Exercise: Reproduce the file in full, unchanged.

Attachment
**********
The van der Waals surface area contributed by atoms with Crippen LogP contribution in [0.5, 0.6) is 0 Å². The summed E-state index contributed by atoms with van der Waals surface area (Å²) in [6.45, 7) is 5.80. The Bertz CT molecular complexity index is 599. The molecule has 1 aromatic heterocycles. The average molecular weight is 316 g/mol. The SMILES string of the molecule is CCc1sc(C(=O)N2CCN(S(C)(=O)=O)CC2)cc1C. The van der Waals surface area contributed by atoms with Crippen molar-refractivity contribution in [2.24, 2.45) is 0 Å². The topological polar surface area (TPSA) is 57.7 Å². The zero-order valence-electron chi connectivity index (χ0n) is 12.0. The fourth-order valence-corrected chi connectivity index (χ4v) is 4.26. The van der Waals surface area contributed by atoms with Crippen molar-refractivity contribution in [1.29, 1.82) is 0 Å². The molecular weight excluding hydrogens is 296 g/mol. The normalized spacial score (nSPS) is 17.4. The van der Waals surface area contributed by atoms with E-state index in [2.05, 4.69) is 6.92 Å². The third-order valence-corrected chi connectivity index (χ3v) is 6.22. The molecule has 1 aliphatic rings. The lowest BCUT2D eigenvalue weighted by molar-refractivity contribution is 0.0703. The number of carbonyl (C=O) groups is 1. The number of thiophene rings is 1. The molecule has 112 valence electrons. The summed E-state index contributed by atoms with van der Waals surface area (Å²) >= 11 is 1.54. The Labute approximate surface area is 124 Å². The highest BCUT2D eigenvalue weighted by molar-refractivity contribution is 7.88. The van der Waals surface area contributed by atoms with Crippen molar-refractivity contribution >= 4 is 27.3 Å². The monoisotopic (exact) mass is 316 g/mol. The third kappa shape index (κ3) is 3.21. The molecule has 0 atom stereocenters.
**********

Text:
The van der Waals surface area contributed by atoms with Crippen LogP contribution in [0.5, 0.6) is 0 Å². The summed E-state index contributed by atoms with van der Waals surface area (Å²) in [6.45, 7) is 5.80. The Bertz CT molecular complexity index is 599. The molecule has 1 aromatic heterocycles. The average molecular weight is 316 g/mol. The SMILES string of the molecule is CCc1sc(C(=O)N2CCN(S(C)(=O)=O)CC2)cc1C. The van der Waals surface area contributed by atoms with Crippen molar-refractivity contribution in [2.24, 2.45) is 0 Å². The topological polar surface area (TPSA) is 57.7 Å². The zero-order valence-electron chi connectivity index (χ0n) is 12.0. The fourth-order valence-corrected chi connectivity index (χ4v) is 4.26. The van der Waals surface area contributed by atoms with Crippen molar-refractivity contribution in [1.29, 1.82) is 0 Å². The molecular weight excluding hydrogens is 296 g/mol. The normalized spacial score (nSPS) is 17.4. The van der Waals surface area contributed by atoms with E-state index in [2.05, 4.69) is 6.92 Å². The third-order valence-corrected chi connectivity index (χ3v) is 6.22. The molecule has 1 aliphatic rings. The lowest BCUT2D eigenvalue weighted by molar-refractivity contribution is 0.0703. The number of carbonyl (C=O) groups is 1. The number of thiophene rings is 1. The molecule has 112 valence electrons. The summed E-state index contributed by atoms with van der Waals surface area (Å²) >= 11 is 1.54. The Labute approximate surface area is 124 Å². The highest BCUT2D eigenvalue weighted by molar-refractivity contribution is 7.88. The van der Waals surface area contributed by atoms with Crippen molar-refractivity contribution >= 4 is 27.3 Å². The monoisotopic (exact) mass is 316 g/mol. The third kappa shape index (κ3) is 3.21. The molecule has 0 atom stereocenters.